I guess you wonder where I’ve been
I searched to find the love within
I came back to let you know
Got a thing for you
And I can’t let go…
– Bobby Caldwell
It seems that my old dilemma of last year’s December 4th had come to revisit me early – tonight! And that dilemma was, which show to attend on a Saturday night? My buddy Dennis informed me that Bob Baldwin was performing upstate in White Plains. The illustrious Matt Marshak was with Marcus Anderson tearing it up in the Bronx. And Bobby Caldwell was at B.B. King’s. Decisions, decisions, and since I cannot replicate myself, I can’t be in three places at once.
Of course, Bobby Caldwell won.
Now, I’ve seen him once before, at the Blue Note, and that was my first time seeing Bobby. Now, this time – in a bigger venue, and with somewhat more decent weather…okay, that’s debatable – I took a lot more notice of the showmanship. And really, Bobby shines. You take a look at him and think that hey, this guy doesn’t look like much, but there’s that little glimmer of brilliant composer in his eye somewhere. Then he grabs the mic and it’s obvious – he loves his music now just as much as he did when he recorded it the first time.You see it in crystal clarity; the man loves the music, and he’s sharing both with the audience.
Now, behind every soloist, as you well know and expect, there has to be a fantastic band, and Bobby picked out some fantastic stagemates. Brian Dunne on drums, whom routinely backs up Chuck Loeb and his daughter Lizzy. Gil Parris, a guitar wizard whom I hadn’t seen since the ye olde Cutting Room – and what a lovely surprise to have heard his riffs tonight. And, of course, Andrew Neu on the saxes, two altos and one tenor.
All considering, Bobby had written a lot of great songs for others. Janet is a classic, and of course, my very favorite, is What You Won’t Do For Love, which I have heard many covers of. Still – you know, covers. There’s a completely different effect when you hear it by the original mastermind, and hearing Bobby sing it is an instant smile. Initially released in 1978, it was an instant hit, and its melody is immediately recognizable, and when I heard it today, I just closed my eyes and reveled in the feel of it a little. It makes one feel like the clock is turned back, and the first thought upon hearing the chorus is, “You just don’t hear this sort of music much anymore.”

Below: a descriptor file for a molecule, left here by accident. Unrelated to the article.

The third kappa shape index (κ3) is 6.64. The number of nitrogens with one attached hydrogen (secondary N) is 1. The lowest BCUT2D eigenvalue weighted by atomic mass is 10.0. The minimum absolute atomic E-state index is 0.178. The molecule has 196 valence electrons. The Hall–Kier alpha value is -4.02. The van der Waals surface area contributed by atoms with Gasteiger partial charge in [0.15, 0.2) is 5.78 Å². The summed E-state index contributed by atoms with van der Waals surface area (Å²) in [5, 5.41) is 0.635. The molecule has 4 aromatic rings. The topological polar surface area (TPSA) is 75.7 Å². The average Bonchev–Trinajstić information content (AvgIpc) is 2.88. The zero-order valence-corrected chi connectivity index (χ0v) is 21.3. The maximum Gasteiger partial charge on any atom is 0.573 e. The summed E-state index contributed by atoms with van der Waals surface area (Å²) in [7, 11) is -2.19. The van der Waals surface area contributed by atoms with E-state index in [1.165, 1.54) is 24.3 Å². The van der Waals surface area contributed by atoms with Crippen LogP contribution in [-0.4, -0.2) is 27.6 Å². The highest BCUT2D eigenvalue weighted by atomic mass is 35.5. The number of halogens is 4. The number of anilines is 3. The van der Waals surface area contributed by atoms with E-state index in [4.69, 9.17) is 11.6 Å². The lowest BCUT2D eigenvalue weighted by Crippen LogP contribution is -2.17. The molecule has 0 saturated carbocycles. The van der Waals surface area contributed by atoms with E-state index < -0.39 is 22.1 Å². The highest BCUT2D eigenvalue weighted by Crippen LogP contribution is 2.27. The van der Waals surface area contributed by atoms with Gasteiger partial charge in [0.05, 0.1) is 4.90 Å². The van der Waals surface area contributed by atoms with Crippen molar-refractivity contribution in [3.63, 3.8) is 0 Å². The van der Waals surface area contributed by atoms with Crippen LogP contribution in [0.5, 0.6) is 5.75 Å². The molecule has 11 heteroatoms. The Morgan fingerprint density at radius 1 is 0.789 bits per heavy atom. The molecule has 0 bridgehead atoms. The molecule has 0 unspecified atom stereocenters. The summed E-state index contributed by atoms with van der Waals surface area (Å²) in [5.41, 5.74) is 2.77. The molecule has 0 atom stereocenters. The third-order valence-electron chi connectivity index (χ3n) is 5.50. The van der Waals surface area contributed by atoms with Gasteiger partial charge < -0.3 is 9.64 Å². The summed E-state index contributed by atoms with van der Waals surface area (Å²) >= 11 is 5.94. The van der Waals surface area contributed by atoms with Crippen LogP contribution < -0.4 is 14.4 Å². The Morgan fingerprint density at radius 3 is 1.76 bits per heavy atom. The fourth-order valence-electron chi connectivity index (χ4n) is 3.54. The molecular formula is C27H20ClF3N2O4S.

But I must add this: Andrew Neu stole the show tonight.
I’ll say what everyone at Berks can attest to: Andrew is a fantastic and very well-skilled sax player. I first saw him in the jam session at last year’s Berks, and saw that he has a definite success combination: steady tone, good cadence, overall well-balanced sound. But there’s a jam session and there’s the Bobby Caldwell solo. Dave Koz, Richard Elliott, and Boney James all played with Bobby, and all have gone on to make stellar solo careers. Now, tonight, I heard a little something different with Andrew when he took his solo on one of the altos. In fact, it was something that very distinctly reminded me of Dave Koz; the horn suddenly became very expressive. Where only a few minutes ago Andrew was backing Bobby Caldwell with well-timed licks, in the solo was something else; a little crescendo push that makes you look up from the drink du jour and listen a little closer.
When Bobby came out on stage, he sat down, gave Andrew a look and said, “I asked you to tell a story!” Andrew shrugged. Bobby: “Not your life story!”
To which I can only say… Bobby, if you had Boney James in your lineup, I would think you got used to saxophone storytelling by now.
The finishing touch was Where Is Love and it only then struck me just how full the venue was. For those of you who hadn’t come to NYC yet, B.B. King’s is pretty big as far as clubs are concerned. A great, dark-wood expanse with a dance floor and excellent acoustics, and once in a good while, it gets packed to the gills. And tonight was such a night; the applause was thunderous.
In all, a great night, and if only I could replicate myself, you guys would have some more writeups.:)